Wal-Mart’s CEO Duke 2011 pay package dipped 3%
Bentonville, Ark. — A report by the Associated Press on Monday said that Wal-Mart Stores Inc. CEO Mike Duke was compensated with an $18.1 million pay package in 2011, down 3% from the prior year.
According to AP, the pay decline is attributed to a smaller performance-based cash bonus for the year.
Duke received a base salary of $1.3 million, up almost 3%, and stock awards worth $13.1 million, also up 3% over the year-ago period. But his cash-based performance bonus dropped 25% to $2.88 million. The compensation plan was outlined in documents filed Monday with the SEC.
Under Duke’s watch, Wal-Mart has reversed a more than two-year sales slump in its namesake business as it emphasized low prices across the store and ramped up SKUs.
In a letter to shareholders in the retailer’s annual report, released Monday, Duke said one of his top priorities in the current year is to develop existing talent, including advancing opportunities for women.
Duke also underscored Wal-Mart’s goal of cutting costs and reinvesting in lowered prices, as well as developing its global e-commerce business.
Toshiba Tec to acquire IBM POS business for $850 million
Irvine, Calif. — Toshiba Tec Corp., an arm of Toshiba Corp., announced plans on Tuesday to acquire IBM Corp.’s point-of-sale terminal business for $850 million.
The transaction is expected to be completed mid-summer.
Toshiba Tec, which is 50% owned by Toshiba Corp., will become the world’s largest supplier of POS terminals once the acquisition is finalized.
Study: Most shoppers make impulse purchases
Denver — Research results released Tuesday by The Integer Group and M/A/R/C Research found that, despite a shopping list being a tool to stay on budget and eliminate unnecessary purchases, nine out of 10 shoppers still buy items not on their list.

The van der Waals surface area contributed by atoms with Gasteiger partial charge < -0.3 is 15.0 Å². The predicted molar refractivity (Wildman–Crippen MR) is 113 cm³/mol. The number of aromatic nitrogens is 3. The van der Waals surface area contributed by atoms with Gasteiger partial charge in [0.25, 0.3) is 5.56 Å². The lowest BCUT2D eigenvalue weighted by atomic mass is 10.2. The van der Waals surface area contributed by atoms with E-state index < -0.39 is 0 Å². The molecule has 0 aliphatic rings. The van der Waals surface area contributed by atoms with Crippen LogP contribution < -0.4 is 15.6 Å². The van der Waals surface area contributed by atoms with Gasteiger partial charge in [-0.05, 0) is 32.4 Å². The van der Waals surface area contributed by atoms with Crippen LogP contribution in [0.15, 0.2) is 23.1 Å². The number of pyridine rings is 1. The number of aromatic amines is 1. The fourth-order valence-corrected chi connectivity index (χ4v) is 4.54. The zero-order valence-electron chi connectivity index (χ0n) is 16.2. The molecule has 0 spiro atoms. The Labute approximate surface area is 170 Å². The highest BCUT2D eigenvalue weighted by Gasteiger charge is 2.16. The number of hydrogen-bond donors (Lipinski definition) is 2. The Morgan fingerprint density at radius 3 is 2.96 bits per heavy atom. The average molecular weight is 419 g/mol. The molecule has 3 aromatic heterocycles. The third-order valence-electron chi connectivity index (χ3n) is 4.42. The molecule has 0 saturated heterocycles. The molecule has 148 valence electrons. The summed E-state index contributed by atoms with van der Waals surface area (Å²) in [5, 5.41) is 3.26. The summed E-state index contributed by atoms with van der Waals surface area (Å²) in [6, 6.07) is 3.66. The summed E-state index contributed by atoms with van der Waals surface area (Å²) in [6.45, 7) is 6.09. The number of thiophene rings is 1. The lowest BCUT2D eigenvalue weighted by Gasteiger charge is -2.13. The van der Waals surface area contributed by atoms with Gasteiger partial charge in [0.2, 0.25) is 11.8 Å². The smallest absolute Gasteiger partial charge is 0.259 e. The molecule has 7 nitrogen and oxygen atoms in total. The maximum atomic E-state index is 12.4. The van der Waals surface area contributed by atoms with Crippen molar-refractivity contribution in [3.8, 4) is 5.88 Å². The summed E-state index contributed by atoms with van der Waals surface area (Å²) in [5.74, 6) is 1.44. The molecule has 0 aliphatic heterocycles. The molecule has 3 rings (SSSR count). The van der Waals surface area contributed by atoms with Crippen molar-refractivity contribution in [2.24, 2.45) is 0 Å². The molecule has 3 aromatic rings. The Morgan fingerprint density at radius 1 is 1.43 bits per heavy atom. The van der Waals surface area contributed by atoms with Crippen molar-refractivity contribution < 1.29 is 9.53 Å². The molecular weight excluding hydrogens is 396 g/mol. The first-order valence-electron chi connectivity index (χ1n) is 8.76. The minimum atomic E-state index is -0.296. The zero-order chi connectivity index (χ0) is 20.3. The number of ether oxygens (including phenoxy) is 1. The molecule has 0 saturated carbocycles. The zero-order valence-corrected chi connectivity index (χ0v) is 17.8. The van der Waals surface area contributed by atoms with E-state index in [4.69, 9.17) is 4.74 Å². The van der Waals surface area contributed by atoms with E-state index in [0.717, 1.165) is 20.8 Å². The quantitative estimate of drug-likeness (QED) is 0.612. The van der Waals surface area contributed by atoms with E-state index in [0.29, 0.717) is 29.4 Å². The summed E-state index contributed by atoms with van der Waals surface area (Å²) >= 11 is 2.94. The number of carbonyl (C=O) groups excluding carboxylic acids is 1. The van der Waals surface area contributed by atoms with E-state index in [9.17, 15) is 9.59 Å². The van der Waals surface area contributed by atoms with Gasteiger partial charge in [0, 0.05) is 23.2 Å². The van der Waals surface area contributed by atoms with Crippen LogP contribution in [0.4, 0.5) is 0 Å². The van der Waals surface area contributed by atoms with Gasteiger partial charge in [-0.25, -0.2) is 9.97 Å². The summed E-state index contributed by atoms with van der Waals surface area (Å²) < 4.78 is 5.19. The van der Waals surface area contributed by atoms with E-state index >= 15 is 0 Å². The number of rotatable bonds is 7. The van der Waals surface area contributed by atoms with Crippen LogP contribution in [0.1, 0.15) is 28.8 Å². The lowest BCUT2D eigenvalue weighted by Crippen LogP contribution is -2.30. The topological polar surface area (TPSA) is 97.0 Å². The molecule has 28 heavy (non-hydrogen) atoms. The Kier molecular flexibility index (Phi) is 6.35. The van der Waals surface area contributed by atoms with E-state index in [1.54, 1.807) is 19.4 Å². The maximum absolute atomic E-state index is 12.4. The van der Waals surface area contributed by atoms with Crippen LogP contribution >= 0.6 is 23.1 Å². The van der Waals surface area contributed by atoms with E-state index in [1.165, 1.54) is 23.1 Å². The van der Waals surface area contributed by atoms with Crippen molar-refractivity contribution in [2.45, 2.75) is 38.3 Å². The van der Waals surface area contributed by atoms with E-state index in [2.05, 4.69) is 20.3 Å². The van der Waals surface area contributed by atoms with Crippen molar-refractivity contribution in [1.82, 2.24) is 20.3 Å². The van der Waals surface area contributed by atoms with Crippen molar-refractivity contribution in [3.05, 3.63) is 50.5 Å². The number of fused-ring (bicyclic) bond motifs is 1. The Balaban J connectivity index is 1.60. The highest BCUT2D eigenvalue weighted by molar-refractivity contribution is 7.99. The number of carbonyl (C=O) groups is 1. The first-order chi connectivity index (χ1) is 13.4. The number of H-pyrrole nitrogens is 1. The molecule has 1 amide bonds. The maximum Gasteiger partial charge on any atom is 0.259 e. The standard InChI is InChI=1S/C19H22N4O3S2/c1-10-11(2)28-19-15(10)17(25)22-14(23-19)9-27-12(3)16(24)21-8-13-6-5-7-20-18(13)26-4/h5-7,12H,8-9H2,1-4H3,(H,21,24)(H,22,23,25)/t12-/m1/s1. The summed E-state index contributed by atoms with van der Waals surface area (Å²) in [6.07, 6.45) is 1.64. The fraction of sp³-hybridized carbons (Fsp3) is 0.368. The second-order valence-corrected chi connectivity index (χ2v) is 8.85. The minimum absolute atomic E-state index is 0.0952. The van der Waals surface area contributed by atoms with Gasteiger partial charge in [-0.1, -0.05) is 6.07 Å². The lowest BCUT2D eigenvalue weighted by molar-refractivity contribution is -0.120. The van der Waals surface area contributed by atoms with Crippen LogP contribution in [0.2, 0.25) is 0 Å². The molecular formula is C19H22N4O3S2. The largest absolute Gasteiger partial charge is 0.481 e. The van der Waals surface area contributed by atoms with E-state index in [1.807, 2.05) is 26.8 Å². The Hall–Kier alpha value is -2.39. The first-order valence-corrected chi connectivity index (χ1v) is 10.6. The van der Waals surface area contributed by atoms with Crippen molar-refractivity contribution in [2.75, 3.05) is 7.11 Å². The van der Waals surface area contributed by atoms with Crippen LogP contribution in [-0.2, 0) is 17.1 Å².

The shopper behavior study, called The Checkout, showed that 66% of those who purchase off-list items were motivated by a sale or promotion. Thirty percent said they found a coupon, and 23% wanted to pamper themselves.
"Our data shows that 61% of off-list shoppers purchase an additional one to three items," said Craig Elston, senior VP, Integer. "This shows that if you reach a particular shopper at the right moment with the right message, for example — using in-store signage to play into their desire to pamper themselves — it can end with that item being added to their basket."
When it comes to list-making, 61% of shoppers are influenced primarily by the brand of product they currently use, 57% report that coupons influence their list, and 56% say store ads or circulars influence their list.
However, when shoppers are making lists, they typically do not write down brand names of a product, but rather write the product type. This means that although they may have their brand of choice in mind, there are factors that can influence a shopper to select one brand of a product over the other, telling marketers they need not worry that a shopping list excludes certain brands or creates a barrier to purchase.